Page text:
The Misadventures of Lewis and Clark
This story is featured in Montana Outdoors
It was July 11, 1806, near the Great Falls of the Missouri, and Captain Meriwether Lewis was not a happy continental explorer. The Corps of Discovery had been on the march for the better part of two years. After waiting out a tedious Oregon winter eating moldy elk meat and watching the buckskin clothing rot off their backs, the men were finally homeward bound. They were crossing today’s Montana west-to-east on the home stretch. It was downstream all the way to St. Louis, but the going was far from easy.
When they reached Lolo, Lewis and Captain William Clark decided to split up so they could cover more territory. The plan was to meet up later where the Yellowstone and Missouri rivers joined. Clark, Sacagawea, and most of the others headed south up the Bitterroot under the shadow of Trapper Peak. They explored the Big Hole River, crossed Bozeman Pass, and then floated down the Yellowstone. Lewis and his squad followed the Blackfoot River upstream, then rode their horses over the Continental Divide north of Lincoln.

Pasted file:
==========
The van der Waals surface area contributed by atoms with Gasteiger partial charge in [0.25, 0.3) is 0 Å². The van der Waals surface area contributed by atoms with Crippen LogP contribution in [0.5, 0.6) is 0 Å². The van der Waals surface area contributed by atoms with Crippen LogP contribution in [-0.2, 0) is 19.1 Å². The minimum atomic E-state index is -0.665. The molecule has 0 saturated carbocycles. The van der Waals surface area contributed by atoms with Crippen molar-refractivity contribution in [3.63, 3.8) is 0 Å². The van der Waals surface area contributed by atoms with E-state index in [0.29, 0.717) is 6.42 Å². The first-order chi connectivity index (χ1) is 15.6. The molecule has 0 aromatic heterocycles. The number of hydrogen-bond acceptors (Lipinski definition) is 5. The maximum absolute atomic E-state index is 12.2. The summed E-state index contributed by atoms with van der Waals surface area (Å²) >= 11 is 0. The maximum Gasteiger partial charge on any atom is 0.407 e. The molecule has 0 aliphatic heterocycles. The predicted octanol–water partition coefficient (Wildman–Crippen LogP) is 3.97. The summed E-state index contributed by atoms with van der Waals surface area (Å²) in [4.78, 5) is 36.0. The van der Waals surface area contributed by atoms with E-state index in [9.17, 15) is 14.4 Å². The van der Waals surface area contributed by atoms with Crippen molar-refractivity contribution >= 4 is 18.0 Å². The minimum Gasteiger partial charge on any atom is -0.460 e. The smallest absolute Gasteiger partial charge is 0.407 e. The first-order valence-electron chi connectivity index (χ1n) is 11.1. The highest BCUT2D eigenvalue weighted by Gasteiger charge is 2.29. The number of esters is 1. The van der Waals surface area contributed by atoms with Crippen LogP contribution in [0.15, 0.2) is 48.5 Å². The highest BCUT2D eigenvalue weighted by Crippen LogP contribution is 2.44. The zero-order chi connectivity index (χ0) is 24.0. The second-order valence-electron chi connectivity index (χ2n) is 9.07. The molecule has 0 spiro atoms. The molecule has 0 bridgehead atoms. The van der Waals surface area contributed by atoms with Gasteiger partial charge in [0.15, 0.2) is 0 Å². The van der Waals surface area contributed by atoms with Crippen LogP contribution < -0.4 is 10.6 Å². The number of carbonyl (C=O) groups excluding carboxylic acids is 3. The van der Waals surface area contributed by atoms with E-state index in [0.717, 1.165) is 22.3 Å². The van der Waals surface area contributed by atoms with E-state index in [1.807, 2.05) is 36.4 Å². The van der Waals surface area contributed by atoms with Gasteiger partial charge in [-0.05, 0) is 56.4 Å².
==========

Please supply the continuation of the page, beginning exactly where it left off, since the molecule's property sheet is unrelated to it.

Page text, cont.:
Frustration followed Lewis like a lice infestation. Between injuries and disease, his squad of explorers looked like a walking infirmary. They had also lost some of the precious horses obtained from the Nez Perce Indians. And when Lewis finally arrived back at the Missouri River, he found spring floods had swamped a cache of supplies, ruining many of his hard-won scientific specimens. And then there were the grizzlies.
In those days, millions of bison roamed the Great Plains of North America, sometimes dying by the thousands. Often they drowned in the Missouri, plunging through thin ice or getting swept away in high water. Carcasses by the score washed down the Missouri, accumulating in places like the foot of the Great Falls. This heap of odoriferous protein attracted congregations of grizzlies from miles around (like the bear mobs that used to gather around garbage dumps in Yellowstone National Park). The Corps of Discovery blundered into the midst of a grizzly gang and, forced to camp in the area, suffered one sleepless night after another. They named the campsite “White Bear Island.”